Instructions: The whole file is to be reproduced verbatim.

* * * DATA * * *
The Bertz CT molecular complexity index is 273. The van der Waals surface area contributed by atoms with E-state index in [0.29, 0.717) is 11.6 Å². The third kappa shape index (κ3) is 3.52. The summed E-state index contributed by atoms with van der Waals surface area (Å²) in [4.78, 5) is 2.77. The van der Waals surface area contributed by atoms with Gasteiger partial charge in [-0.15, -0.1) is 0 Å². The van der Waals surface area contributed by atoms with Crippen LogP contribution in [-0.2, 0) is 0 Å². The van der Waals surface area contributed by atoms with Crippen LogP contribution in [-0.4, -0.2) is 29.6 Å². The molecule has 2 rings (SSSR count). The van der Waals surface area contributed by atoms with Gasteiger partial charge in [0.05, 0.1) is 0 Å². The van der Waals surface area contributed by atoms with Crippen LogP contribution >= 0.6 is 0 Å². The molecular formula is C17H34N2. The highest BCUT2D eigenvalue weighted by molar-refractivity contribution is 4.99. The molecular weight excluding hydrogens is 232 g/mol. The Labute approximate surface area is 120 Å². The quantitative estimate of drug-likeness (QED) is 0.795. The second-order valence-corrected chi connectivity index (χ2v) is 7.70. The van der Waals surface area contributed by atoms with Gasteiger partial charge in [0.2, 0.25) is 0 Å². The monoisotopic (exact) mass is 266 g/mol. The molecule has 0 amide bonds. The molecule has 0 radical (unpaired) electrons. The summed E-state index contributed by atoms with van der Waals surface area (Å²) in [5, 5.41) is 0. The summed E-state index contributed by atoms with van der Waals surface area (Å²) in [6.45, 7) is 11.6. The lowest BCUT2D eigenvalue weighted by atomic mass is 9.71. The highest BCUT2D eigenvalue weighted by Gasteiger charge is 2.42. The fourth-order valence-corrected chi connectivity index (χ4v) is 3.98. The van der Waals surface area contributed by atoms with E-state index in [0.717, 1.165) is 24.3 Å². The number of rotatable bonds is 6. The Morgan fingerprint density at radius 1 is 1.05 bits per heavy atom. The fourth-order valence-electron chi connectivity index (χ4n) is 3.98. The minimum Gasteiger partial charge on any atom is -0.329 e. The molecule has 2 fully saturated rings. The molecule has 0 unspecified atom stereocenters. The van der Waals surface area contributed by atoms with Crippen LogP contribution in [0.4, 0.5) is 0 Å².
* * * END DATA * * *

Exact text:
The Bertz CT molecular complexity index is 273. The van der Waals surface area contributed by atoms with E-state index in [0.29, 0.717) is 11.6 Å². The third kappa shape index (κ3) is 3.52. The summed E-state index contributed by atoms with van der Waals surface area (Å²) in [4.78, 5) is 2.77. The van der Waals surface area contributed by atoms with Gasteiger partial charge in [-0.15, -0.1) is 0 Å². The van der Waals surface area contributed by atoms with Crippen LogP contribution in [-0.2, 0) is 0 Å². The van der Waals surface area contributed by atoms with Crippen LogP contribution in [-0.4, -0.2) is 29.6 Å². The molecule has 2 rings (SSSR count). The van der Waals surface area contributed by atoms with Gasteiger partial charge in [0.05, 0.1) is 0 Å². The van der Waals surface area contributed by atoms with Crippen LogP contribution >= 0.6 is 0 Å². The molecular formula is C17H34N2. The highest BCUT2D eigenvalue weighted by molar-refractivity contribution is 4.99. The molecular weight excluding hydrogens is 232 g/mol. The Labute approximate surface area is 120 Å². The quantitative estimate of drug-likeness (QED) is 0.795. The second-order valence-corrected chi connectivity index (χ2v) is 7.70. The van der Waals surface area contributed by atoms with Gasteiger partial charge in [0.2, 0.25) is 0 Å². The monoisotopic (exact) mass is 266 g/mol. The molecule has 0 amide bonds. The molecule has 0 radical (unpaired) electrons. The summed E-state index contributed by atoms with van der Waals surface area (Å²) in [5, 5.41) is 0. The summed E-state index contributed by atoms with van der Waals surface area (Å²) in [6.45, 7) is 11.6. The lowest BCUT2D eigenvalue weighted by atomic mass is 9.71. The highest BCUT2D eigenvalue weighted by Gasteiger charge is 2.42. The fourth-order valence-corrected chi connectivity index (χ4v) is 3.98. The van der Waals surface area contributed by atoms with E-state index in [0.717, 1.165) is 24.3 Å². The number of rotatable bonds is 6. The Morgan fingerprint density at radius 1 is 1.05 bits per heavy atom. The fourth-order valence-electron chi connectivity index (χ4n) is 3.98. The minimum Gasteiger partial charge on any atom is -0.329 e. The molecule has 2 fully saturated rings. The molecule has 0 unspecified atom stereocenters. The van der Waals surface area contributed by atoms with Crippen LogP contribution in [0.4, 0.5) is 0 Å².